If you’re marketing online, then you know that the key to conversions is by generating traffic to your eCommerce site. But how is this accomplished?
This is accomplished primarily by using one of two strategies-pay-per-click (PPC) or paid advertising, or organic search engine optimization (SEO).
There are inherent advantages to using both strategies, but is one better than the other? Read below to learn more about the advantages of each strategy.
Organic search, commonly known as search engine optimization (SEO) loosely refers to the strategies that are used in order for a website to be found naturally by the person performing a search engine query.
Specifically, when a person types in a group of words in a search engine’s query bar, the search engine will generate a list of website results based upon the keywords and their context to the query that was originally entered.
There are reasons why many marketers still swear by the use of SEO marketing campaigns, and there are reasons why you might find SEO to be a better fit for your needs.
By its very nature, paid search (PPC) involves an investment. Specifically, advertisements containing keyword groupings are paid for using an auction bid system. Certain keywords are worth certain price points dependent upon their industry and their popularity.
For example, keywords for industries such as finance can worth up tens of dollars per click. A keyword in a less desirable industry might only be worth a few pennies per click.
Also, certain types of keyword questions can indicate the action that the site visitor plans on taking. Therefore, keywords that indicate that the site visitor is asking buying questions in the attempt to spend money will be worth a lot more money than keywords that indicate that the site visitor is simply attempting to find answers to their questions.
But organic search keywords in of themselves don’t cost a cent! They can be generated in-house by a trained search engine manager, or they can be generated by a contracted search account manager.
And it should be noted that even if a company pays for an organic search campaign, the upfront costs will be a lot less than it would cost to pay for a PPC campaign.
PPC campaigns are more cyclical in nature, especially when they’re generated around very specific sales promotions. After the goal of the campaign manager has been accomplished, there’s no need to continue to run the ad.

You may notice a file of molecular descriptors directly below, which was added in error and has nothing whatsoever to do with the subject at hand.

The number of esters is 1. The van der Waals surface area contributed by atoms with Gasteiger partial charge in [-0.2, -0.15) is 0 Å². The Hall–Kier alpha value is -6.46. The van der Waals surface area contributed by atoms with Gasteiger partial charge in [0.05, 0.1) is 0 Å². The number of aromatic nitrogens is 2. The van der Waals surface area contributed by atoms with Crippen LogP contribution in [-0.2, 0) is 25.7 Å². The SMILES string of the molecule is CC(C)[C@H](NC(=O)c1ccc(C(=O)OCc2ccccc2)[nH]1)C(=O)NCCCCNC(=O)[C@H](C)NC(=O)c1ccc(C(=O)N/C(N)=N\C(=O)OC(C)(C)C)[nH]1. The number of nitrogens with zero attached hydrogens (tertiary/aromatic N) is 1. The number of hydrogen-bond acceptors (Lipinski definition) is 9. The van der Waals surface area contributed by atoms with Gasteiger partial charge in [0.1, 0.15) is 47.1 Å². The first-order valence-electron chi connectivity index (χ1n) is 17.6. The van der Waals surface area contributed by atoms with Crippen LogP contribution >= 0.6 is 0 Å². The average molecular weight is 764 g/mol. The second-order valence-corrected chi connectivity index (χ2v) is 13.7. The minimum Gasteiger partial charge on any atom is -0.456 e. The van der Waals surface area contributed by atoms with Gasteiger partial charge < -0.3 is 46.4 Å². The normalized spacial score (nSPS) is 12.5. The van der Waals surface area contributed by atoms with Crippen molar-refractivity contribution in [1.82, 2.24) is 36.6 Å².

But there’s an inherent reason why PPC campaigns are temporary:
PPC campaigns are based upon the fact that each and every click that an ad generates is paid for upfront. This means that the account manager has to create a budget in order for their ads to appear online. And this means that once the budgeted funds are expired, the ads won’t appear anymore.
On the other hand, organic SEO links aren’t tied to monetary costs, so no matter what position they fall in search engine result pages (SERPs), they’ll appear indefinitely.
When a PPC campaign ad is created, it’s created with a very specific niche in mind. If it’s created correctly, then it’s designed to generate very specific types of traffic.
This can be a good thing, but sometimes, marketers require a bit more flexibility. By using organic search keywords, marketers can use all sorts of content to generate a wide variety of traffic to the site.
With all of these things said, it should be noted that paid search advertising isn’t a bad tool to use. In fact, there are strong reasons why marketers should include PPC into their marketing campaigns. And in some cases, PPC might be the better option for very niched marketing strategies.
While organic SEO allows for more flexibility regarding the type of traffic that finds your site, there will be times when you don’t want to leave much (or anything) to chance! In cases like these, it’s best to pay for clicks that are being generated for paid advertising purposes.
For example, if you’re trying to generate leads to your sales page for a specific product, then you don’t want a modge-podge of site visitors to click on your link-you’ll want a very targeted audience to click on your link who are ready to make a purchase.
If you knew that you could generate the type of leads who are highly likely to convert, then you probably wouldn’t mind paying for them, right? That’s want PPC allows you to do.
Again, when it’s time to focus tightly on conversions, especially when you’re trying to create segmented conversions, then you don’t want to waste time sifting through poor or irrelevant leads.
You want to know that your leads are looking for exactly what you’re offering. And that’s what paid search keywords allow for. On the other hand, keywords that are designed for organic search might appear in the search engine results based upon their context.
Think of it this way: Contextual results creates a wider-lensed, macro scenario. Relevant result creates a tighter-lensed, micro scenario. There will be times when macro is fine, but there will certainly be times in during your marketing efforts when mirco is key.
The ultimate answer depends upon your current needs, and budget. But many smart marketers prefer to use both, in order to leverage the advantages of both strategies while offsetting their disadvantages.
Perhaps it would do you well to consider the same.